Local wolf ambassador takes message to court


The National Parks Service's decision to use sharpshooters instead of reintroducing wolves to control elk populations in Rocky Mountain National Park was challenged in the 10th Circuit Court of Appeals by WildEarth Guardians.

The court heard oral arguments on Sept. 20. Following the hearing, WildEarth Guardians and the University of Denver School of Law had a press conference featuring Fable, an ambassador wolf from the Colorado Wolf and Wildlife Center in Divide. The center has been involved in several efforts to prohibit wolf hunting in Wyoming and other Rocky Mountain states and has begun Project Wolf to make people aware of what it calls the consequences of removing gray wolves from the endangered species list in these states.

When the park service first made its decision to use sharpshooters instead of wolves WildEarth Guardians took the service to district court. After it lost that case, the organization appealed.

The appeal's hearing was scheduled at the University of Colorado School of Law in the Wittemyer Courtroom. Each year the Court moves its hearings to law schools in its region as part of its “Bench and Bar Week.”

WildEarth Guardians is represented by the University of Denver Sturm College of Law Environmental Law Clinic. Professor Mike Harris directs the clinic; however, a student, Jenni Barnes, argued the case before the panel of judges.

“It's odd that we're even here given the overwhelming benefit that the Park Service acknowledges that wolves would have on the Park's ecosystem and the Park's legal obligation to consider alternatives that would improve the Park,” Harris said.

Barnes, a third year law student, recently finished in the finals of the Pace National Environmental Moot Court Competition.

According to WildEarth Guardians, the Park Service recognized the need to manage overpopulated elk in Rocky Mountain National Park in a December 2007 management plan, but the agency only briefly considered a wolf reintroduction as the preferred option to control elk herds. The agency's decision-making process not only violates federal planning mandates, its decision to use sharpshooters also violates the agency's organic act that established the Park Service as an agency that is supposed to prioritize conservation, Keefover said.

“Wolves provide enormous ecological benefits to both elk and ecosystems that human sharpshooters cannot even offer,” said Wendy Keefover of WildEarth Guardians. “This business of allowing sharpshooters to skulk around a national park to shoot habituated elk is absurd and obscene.”

The park service countered the WildEarth Guardian's argument citing a lack of support from other agencies, safety concerns from people living nearby, expected contacts between wolves and people and a lack of funding and staffing to give attention to a wolf population. Since the sharpshooters and trained volunteers starting culling elk in 2008, 131 elk have been killed bringing the herd in the lower elevations to between 600-800 elk.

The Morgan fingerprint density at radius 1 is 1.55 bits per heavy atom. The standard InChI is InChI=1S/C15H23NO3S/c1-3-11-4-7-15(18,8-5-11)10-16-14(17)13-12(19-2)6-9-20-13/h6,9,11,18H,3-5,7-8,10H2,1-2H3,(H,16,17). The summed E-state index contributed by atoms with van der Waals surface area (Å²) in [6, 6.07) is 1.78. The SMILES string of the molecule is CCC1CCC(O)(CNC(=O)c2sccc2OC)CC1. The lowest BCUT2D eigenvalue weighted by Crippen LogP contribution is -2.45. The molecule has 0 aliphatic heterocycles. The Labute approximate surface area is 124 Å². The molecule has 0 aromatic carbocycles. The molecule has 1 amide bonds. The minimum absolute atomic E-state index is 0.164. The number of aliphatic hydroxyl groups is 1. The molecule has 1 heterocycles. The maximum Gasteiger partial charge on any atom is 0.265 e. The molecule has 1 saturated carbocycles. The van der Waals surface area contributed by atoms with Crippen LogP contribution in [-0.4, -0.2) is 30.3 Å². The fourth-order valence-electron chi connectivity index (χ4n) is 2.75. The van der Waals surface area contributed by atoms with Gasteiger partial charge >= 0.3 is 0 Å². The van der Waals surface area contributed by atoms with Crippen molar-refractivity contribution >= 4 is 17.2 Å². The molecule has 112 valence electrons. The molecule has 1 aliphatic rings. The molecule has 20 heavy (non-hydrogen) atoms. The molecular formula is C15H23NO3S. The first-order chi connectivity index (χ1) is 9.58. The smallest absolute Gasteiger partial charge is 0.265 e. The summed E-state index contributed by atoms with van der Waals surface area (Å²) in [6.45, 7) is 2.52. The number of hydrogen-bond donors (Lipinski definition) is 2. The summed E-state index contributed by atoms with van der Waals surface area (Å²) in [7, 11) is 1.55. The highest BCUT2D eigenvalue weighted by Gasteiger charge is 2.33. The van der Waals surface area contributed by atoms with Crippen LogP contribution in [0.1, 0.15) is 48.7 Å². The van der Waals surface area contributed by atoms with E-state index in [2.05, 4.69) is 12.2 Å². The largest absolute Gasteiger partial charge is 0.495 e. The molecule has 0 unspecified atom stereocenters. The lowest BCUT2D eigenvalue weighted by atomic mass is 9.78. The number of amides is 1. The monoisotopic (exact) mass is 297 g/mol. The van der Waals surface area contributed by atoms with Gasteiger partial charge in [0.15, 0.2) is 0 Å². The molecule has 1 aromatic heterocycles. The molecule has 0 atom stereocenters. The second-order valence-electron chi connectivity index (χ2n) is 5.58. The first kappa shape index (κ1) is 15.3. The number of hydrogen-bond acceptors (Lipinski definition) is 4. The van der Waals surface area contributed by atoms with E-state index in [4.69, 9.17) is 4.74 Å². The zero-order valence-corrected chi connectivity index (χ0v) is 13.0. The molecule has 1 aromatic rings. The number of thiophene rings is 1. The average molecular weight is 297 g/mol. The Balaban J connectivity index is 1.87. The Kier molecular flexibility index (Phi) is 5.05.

“Wolves keep fragile stream communities healthy. The plants and a whole host of fauna, from fish to frogs to song birds to moose, would thrive in the presence of wolves,” Keefover affirmed. “Wolves are also good for elk, culling weak, sick and injured animals from the herd.”

Park Superintendent Vaughn Baker did not completely disagree with this statement in a 2008 column published in the Denver Post. He states: “In an ideal world, Rocky Mountain National Park would contain an intact ecosystem with all its pieces present. However, the park is not a complete ecosystem, and native predators-including wolves and grizzly bears-have long been missing. As a result, the vegetation and other species in the park suffer because of an abundance of elk. But reintroducing wolves into Rocky Mountain National Park is not the immediate answer.”

He explains that the park doesn't compare well with Yellowstone where wolf reintroduction has seen success. At only one-ninth the size of Yellowstone, the park isn't big enough nor does it have the large numbers of natural prey. It is also much higher in altitude and has communities “literally on the park's front doorsteps.”

He said reintroducing wolves to Colorado is a separate issue from reintroducing them to the park and that there are likely other areas of the state more suitable for wolf reintroduction. “If wolves migrate to Rocky Mountain National Park from other areas, they would be protected as a native species and managed accordingly,” he states.

In an email dated Oct. 3, Keefover states: “We may well win the suit. If we do, it only means that the National Park Service has to assess a wolf alternative as part of it federally-mandated, public-planning process. It does not mean they will restore wolves, per se. If we lose this litigation, we would not appeal to the U.S. Supreme Court as it's not likely a case they would take. We are putting out an action alert soon asking our members to ask the Colorado Congressional Delegation to lean on the Park Service to really look at restoring wolves to the Park.”


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